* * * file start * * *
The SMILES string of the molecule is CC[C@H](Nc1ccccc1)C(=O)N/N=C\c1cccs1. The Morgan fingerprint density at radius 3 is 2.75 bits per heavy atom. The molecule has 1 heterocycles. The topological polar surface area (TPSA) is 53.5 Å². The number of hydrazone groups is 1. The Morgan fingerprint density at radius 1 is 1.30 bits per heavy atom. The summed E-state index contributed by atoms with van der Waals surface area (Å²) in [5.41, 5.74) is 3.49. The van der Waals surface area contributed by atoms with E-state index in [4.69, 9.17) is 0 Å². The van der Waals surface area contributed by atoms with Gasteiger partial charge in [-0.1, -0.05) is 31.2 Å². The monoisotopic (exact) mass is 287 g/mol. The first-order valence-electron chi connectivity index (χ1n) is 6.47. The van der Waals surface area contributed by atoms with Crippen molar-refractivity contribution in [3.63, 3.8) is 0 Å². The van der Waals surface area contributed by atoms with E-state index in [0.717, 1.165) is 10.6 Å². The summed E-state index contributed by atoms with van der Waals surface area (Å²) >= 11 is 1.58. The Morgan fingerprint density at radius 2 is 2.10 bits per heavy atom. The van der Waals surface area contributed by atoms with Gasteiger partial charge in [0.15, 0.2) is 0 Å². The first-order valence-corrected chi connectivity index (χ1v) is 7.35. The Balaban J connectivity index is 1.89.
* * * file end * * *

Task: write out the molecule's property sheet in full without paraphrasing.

The SMILES string of the molecule is CC[C@H](Nc1ccccc1)C(=O)N/N=C\c1cccs1. The Morgan fingerprint density at radius 3 is 2.75 bits per heavy atom. The molecule has 1 heterocycles. The topological polar surface area (TPSA) is 53.5 Å². The number of hydrazone groups is 1. The Morgan fingerprint density at radius 1 is 1.30 bits per heavy atom. The summed E-state index contributed by atoms with van der Waals surface area (Å²) in [5.41, 5.74) is 3.49. The van der Waals surface area contributed by atoms with E-state index in [4.69, 9.17) is 0 Å². The van der Waals surface area contributed by atoms with Gasteiger partial charge in [-0.1, -0.05) is 31.2 Å². The monoisotopic (exact) mass is 287 g/mol. The first-order valence-electron chi connectivity index (χ1n) is 6.47. The van der Waals surface area contributed by atoms with Crippen molar-refractivity contribution in [3.63, 3.8) is 0 Å². The van der Waals surface area contributed by atoms with E-state index in [0.717, 1.165) is 10.6 Å². The summed E-state index contributed by atoms with van der Waals surface area (Å²) >= 11 is 1.58. The Morgan fingerprint density at radius 2 is 2.10 bits per heavy atom. The van der Waals surface area contributed by atoms with Gasteiger partial charge in [0.15, 0.2) is 0 Å². The first-order valence-corrected chi connectivity index (χ1v) is 7.35. The Balaban J connectivity index is 1.89.